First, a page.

I have a bit of a love hate relationship with Italian restaurants. I’ve always been a saltimboca over spaghetti kind of girl and sometimes I feel like the only person in the world who isn’t partial to pizza. Having eaten my way around Northern Italy, I know that there is an edge to the cuisine – the simplicity, primacy of quality produce and seamless flavour combinations – that I truly enjoy, but too often Italian eateries serve up stodge over substance.
We have been spoiled in Dublin in recent years with Italian icons Luna and Etto reminding us that food from the Terra Madre can be sumptuous and sexy while remaining true to its roots – rustic and richly flavoured. Hotspots like San Lorenzo’s and Angelina’s have taken this concept and adapted it to create casual yet chic New York city style Italian diners, meaning the Italian restaurant has come a long way from some of the dingy trattorias of old. With Belfast fast becoming a go to destination for food lovers, I was keen to see if this trend had caught on North of the border.
Spending the weekend in the Northern Irish Capital for the BBC Good Food Show, my friend Rachel and I were in full on food gawker mode and were delighted to secure a booking in Coppi, which was packed to capacity when we arrived for our 9pm booking. Despite being located in a restaurant-saturated courtyard, Coppi had people waiting to be seated, always a good sign. We were shown to our table, which was roomy and comfortable despite the packed surroundings, lit by candles and the glow of low hanging copper lamps. Dark wood and black tiles with burgundy booths reminded me of our own Big Apple style Italian eateries and the friendly waiting staff and open kitchen added to the fun and laid back vibe.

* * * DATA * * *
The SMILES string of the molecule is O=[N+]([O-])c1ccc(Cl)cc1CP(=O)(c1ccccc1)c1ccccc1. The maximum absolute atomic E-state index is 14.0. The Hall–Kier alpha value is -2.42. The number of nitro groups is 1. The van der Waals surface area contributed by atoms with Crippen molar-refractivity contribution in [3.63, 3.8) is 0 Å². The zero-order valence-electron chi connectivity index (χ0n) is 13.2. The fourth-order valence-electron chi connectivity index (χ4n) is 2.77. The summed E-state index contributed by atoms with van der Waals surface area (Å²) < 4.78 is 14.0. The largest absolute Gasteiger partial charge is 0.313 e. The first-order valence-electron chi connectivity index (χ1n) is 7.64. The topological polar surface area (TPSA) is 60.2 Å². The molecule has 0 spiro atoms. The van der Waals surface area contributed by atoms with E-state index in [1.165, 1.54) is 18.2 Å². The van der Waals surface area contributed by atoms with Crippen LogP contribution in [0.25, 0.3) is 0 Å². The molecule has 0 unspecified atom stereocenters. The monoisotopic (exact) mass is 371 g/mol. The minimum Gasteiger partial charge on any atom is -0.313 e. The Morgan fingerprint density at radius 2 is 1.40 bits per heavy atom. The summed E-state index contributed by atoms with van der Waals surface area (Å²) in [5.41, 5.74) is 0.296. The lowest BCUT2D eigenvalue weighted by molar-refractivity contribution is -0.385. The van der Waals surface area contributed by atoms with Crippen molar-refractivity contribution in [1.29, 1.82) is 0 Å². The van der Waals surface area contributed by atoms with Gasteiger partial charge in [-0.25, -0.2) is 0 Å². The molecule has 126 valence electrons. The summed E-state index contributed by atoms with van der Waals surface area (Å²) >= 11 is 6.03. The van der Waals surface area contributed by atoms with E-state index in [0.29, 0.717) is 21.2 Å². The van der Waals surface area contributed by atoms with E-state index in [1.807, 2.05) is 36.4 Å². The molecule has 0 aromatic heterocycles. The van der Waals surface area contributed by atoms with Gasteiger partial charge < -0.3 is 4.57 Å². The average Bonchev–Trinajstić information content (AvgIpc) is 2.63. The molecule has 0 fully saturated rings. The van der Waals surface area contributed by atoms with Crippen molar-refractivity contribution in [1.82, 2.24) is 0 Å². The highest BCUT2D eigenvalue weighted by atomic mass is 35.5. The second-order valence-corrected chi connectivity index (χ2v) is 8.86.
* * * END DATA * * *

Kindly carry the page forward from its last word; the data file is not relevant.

We decided to start off with a selection of cichetti, Italian-inspired grazing bites which at £9 for 3 were too tempting to pass up. Truffled Duck Ravioli Fritters were polenta dusted, pipping hot and crisp with a sweet duck ragu filling and a silky parmesan mayo. Crispy Squid can be a dodgy choice, but as seafood frito misto is a classic we felt we should sample Coppi’s offering and we were pleased to find the calamari cooked just to the point of yielding without chewiness and not at all greasy, coated with a light chilli spiked tempura batter.
My favourite little bite however had to be Goat Meatballs with Marsala and Hazelnut Sauce. You don’t find goat appearing on Irish menus enough I feel, but with NI producers like Broughgammon working on bringing the mountain meat into fashion here hopefully we will see more of it. This dish was rustic and comforting, almost gamey goat meat with a chunky, well reduced tomato based sauce spiked with sweet marsala and toasty hazelnut went down a treat.
Already a little full from our cichetti, we powered through two of Coppi’s seafood based starters. Rachel opted to try the Seafood Gratin, which was served in a petite skillet with mussels and prawns enrobed in a rich mussel cream sauce spiked with the perfect amount of lemon for balance. A buttery crisp crumb topping provided a perfect textural contrast and what was left of the sauce was happily mopped up with chunky ciabatta, getting a thumbs up from Rachel.